The suit claims that Rational Vaccines, the company of recently deceased researcher William Halford, violated US and international laws when it carried out the procedure.
Forget stamps: one bioengineer amasses broken artificial joints to learn why they failed and how to build better ones.
March 1, 2012|
Some people drive more aggressively than others,” says bioengineer John DesJardins. But he’s not talking about cars; rather, he’s referring to artificial joints. As director of the orthopedic design and engineering lab at South Carolina’s Clemson University, he spends much of his time inspecting plastic and metal knee, hip, and shoulder replacements worn out by the reckless “driving” that is human locomotion.
More than 800,000 joints are now replaced each year in the United States, and DesJardins estimates that 90 percent of these surgeries go off without a hitch, and are still functional 10 years after surgery. However, the remaining 10 percent of artificial joints need to be replaced within that time period. These are the artificial joints that grab his attention. Since 2007, DesJardins has collected failed joints from 11 hospitals close to Clemson. He cleans, preserves, catalogues, and stores busted knee, hip, and shoulder replacements to study why artificial joints fail and how to improve them.
John DesJardins spends much of his time inspecting plastic and metal knee, hip, and shoulder replacements worn out by the reckless “driving” that is human locomotion.
Right now, DesJardins’s registry holds more than 1,000 joints, including some 600 knees, after acquiring a collection from the Biomotion Foundation, a West Beach, Florida, orthopedic research center. And as it grows, he’ll be able to perform “larger studies to investigate material or design performance.”
Clemson’s orthopedics lab led the field long before DesJardins’s latest venture. “Clemson’s claim to fame is orthopedics,” says Martine LaBerge, head of the university’s bioengineering department. Much of the early research in joint replacement, such as studies of how bone grows into metal implants, was done at the university in the 1960s. And the group has kept up its reputation over the decades, she adds, in part because it’s one of the top facilities in the country with the technology and expertise to simulate knee movement in the lab.
Knee simulators, contraptions that bend an artificial knee as if it’s walking, can take 85,000 steps each day and travel the average distance walked over two or three years—5 million steps—in less than three months. The ability to hit such a fast-forward button to test new designs and materials is invaluable to those in the joint--design business, and DesJardins says he’s visited by “pretty much every large and small implant company,” so that they can test their joints on his simulators.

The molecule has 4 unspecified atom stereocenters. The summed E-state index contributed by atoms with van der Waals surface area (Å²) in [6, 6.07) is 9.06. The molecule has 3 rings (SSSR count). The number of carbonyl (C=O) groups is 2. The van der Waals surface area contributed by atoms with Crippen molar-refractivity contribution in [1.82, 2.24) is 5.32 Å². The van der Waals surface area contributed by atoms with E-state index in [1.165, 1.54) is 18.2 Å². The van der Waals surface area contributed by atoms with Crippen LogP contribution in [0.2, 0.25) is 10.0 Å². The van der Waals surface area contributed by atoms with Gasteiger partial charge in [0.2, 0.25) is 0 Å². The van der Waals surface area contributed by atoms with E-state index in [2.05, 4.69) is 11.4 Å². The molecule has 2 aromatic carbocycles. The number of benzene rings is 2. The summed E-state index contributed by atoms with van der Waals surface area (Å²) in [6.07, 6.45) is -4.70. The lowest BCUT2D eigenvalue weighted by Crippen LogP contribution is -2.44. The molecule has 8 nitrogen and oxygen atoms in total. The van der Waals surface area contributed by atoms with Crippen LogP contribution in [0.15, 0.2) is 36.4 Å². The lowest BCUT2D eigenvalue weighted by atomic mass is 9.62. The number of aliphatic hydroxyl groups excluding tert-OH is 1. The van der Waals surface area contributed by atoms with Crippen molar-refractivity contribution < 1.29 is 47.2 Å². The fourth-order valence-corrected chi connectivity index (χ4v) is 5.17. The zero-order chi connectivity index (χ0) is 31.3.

The lab also uses those simulators to design and test new implant materials. Around 10 years ago, DesJardins did early research with the London medical device company Smith & Nephew to develop a harder metal that was less susceptible to scratching, which can more quickly wear out the plastic components of the implant, and the result was an artificial knee made of oxidized zirconium paired with traditional implant plastic. After the joint replacements hit the market, DesJardins performed knee simulations to test just how well the oxidized zirconium implants held up compared to the industry standard, cobalt chromium. He found that they sustained fewer scratches, and accordingly decreased the damage rate to the plastic parts of the implant by 82 percent (Wear, 264:245-56, 2008).
But it’s the failed joints taken from patients that really excite DesJardins. Hospitals are beginning to send him worn-out oxidized zirconium knee implants, and he looks forward to doing follow-up studies on joints that have gone through a decade of wear and tear in actual patients, not on simulators. “Now we’re able to look back and see how our predictions fared,” he says.
Such studies require many retrieved implants, and Clemson isn’t limited to its own relatively small collections. Other programs across the country are working to establish common collection procedures and to encourage collaboration. The Hospital for Special Surgery in New York City houses the largest trove in the world, with more than 20,000 retrieved implants collected since 1977. However, Clemson’s South Carolina location may help diversify the patient pool, generating more data for all the collections to reap. “John understands he’ll never catch up to us; we’ll always have more implants than he does,” says Timothy Wright, director of the Hospital for Special Surgery’s Institute for Implant Analysis. But with such long-term, large-scale research projects, every bit helps. “There’s a lot of work for all of us, trust me,” he says.